Jonathan Lynn’s career as a writer and director is rich in its variety but for many he is best known for being co-author of two television series that changed the public’s perception of government – Yes Minister and its sequel, Yes, Prime Minister.
Now he has cast his eye across the channel to France to bring to the stage an extraordinary story of friendship, war and its consequences which, unless you’re an ardent historian, you may know nothing about.
It would be a tragedy if the subject matter discouraged anyone from seeing The Patriotic Traitor, which opened this week at London’s Park Theatre because this is intelligently written, bold, original drama of the highest quality about two giants of the 20th century.
Furthermore, what can politicians and ourselves, learn from their ideological conflict? Are governments representing the wishes of their people or responsible for the future security and safety of a country, no matter how idealised that is?
The British have always had strong emotions about France’s behaviour during World War II. Many saw their capitulation as weakness, allowing Hitler a possible gateway to Britain. Others empathised with the terrible decisions that had to be made. Was it possible to fight on, under overwhelming odds, when the outcome would be devastation?
Tom Conti plays The Lion of Verdun, Phillipe Pétain, who, as leader of the Vichy Government in war-torn France, was forced into signing an armistice with Hitler to save his crippled country, and particularly Paris, from ruin.
The action, seen as a gross betrayal by many, put him at odds with his former student, General Charles De Gaulle.
De Gaulle was probably called a lot of things in his life but here he is portrayed as humourless, intellectually brilliant, arrogant, pompous and self-important. A superb strategist he applied his intelligence to saving a nation and had little time for the people who lived in it.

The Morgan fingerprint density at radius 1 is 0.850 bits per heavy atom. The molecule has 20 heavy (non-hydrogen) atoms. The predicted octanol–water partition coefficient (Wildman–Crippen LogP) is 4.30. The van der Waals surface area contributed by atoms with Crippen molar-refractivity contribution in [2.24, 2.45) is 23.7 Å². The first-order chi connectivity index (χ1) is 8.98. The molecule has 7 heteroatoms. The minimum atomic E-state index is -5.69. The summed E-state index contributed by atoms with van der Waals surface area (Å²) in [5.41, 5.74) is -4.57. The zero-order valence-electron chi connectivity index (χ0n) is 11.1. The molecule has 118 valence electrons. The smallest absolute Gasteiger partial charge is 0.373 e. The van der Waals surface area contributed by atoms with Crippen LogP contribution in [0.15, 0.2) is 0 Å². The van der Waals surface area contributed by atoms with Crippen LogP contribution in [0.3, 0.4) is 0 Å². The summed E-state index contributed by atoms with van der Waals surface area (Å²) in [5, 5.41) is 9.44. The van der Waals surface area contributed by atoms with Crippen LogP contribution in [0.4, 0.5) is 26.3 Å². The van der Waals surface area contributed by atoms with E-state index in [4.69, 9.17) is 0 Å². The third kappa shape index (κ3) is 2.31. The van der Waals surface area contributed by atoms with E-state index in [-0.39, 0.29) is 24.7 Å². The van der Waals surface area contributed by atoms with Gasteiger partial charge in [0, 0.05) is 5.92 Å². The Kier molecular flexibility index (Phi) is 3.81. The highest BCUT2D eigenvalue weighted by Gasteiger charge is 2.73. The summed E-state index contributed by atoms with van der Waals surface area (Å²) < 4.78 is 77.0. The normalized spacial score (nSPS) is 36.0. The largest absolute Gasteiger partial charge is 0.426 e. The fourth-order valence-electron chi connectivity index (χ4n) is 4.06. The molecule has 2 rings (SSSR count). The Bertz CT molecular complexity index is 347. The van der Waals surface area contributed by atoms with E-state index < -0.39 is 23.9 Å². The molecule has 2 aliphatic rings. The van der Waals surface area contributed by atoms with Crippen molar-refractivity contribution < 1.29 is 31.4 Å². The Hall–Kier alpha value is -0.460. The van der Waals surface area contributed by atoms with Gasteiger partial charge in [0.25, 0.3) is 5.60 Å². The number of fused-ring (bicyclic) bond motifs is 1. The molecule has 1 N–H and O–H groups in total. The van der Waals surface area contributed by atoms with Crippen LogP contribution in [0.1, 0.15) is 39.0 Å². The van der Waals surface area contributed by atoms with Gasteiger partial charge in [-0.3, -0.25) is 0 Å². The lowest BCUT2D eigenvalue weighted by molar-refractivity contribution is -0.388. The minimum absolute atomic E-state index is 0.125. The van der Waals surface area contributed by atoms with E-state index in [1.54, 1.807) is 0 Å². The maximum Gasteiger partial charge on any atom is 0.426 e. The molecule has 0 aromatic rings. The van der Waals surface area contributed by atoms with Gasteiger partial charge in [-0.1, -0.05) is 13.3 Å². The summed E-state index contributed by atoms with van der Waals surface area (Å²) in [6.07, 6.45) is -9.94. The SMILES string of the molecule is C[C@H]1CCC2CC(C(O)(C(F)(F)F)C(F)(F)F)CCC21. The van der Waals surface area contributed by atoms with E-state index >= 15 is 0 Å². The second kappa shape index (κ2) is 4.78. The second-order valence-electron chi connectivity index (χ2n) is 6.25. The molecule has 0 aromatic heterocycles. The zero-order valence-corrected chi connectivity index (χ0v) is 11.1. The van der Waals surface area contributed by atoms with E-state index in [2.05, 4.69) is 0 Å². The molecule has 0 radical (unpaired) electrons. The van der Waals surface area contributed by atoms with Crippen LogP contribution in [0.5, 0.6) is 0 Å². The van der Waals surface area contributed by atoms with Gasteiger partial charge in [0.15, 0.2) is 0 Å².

It was inevitable that the old war horse and the young upstart, who had diametrically opposing views on warfare, would clash. The result was a show-trial which saw Marshal Pétain accused of “an abominable breach of trust”.
Lynn’s story, which he admits, enjoys a bit of journalistic licence, is engrossing. I went into the Park200 shamefully knowing little about the men or their place in history, and emerged wanting to know more.
Casting for The Patriotic Traitor is flawless and the dynamic between the mature Conti, whose accent seems to be two parts Yorkshire and one part Scots, and the tall, lean Laurence Fox as an earnest De Gaulle, is perfect.
Conti’s easy-going charm sees him slip effortlessly into the uniform of an elder statesman and soldier, a man who caroused with women, drank with his men and rose through the ranks. A real soldiers’ soldier and man of the people.
He fought to a set of principles which I offer no judgement on. A reactive officer, and not proactive, never willing to take the battle to his enemy or stupidly fight against insurmountable odds. Pragmatic, with a lifetime’s experience, he was acclaimed as a hero for his valour in WWI.
Fox is mesmerising as De Gaulle, a man utterly convinced of his destiny, who is passionate and forthright, but, it has to be said, a prig.
The story takes us through both World Wars but I’m guessing two scenes will stand out for most audiences. The first sees Pétain and De Gaulle getting hopelessly drunk on a bottle of cognac. Both actors go totally overboard, no doubt encouraged by their director Lynn, and its hysterically funny. They’re not great turns as drunks but they’re very funny to watch.
It’s later followed by De Gaulle’s first date with the woman who was to become his wife, Yvonne (Ruth Gibson). Fox captures the sheer terror of a man totally unused to the concept of an opposite sex. The soldier’s desperation as he struggles to make some sort of conversation is wonderfully excruciating to watch. You can’t help but feel a fleeting modicum of sympathy for him.
Surrounding the two men are superb cameos from a supporting cast of Niall Ashdown, James Chalmers and Tom Mannion who play key figures from two wars, with the entire drama played against a backdrop of a giant battlefield map of France in the First World War.
A fascinating character study of two great leaders from either side of a country’s political divide.
The Patriotic Traitor runs at Park Theatre until March 19.
The Patriotic Traitor
Across a political and ideological divide. Jonathan Lynn’s engrossing wartime drama, The Patriotic Traitor, is intelligently written, fascinating, thought-provoking and superbly acted.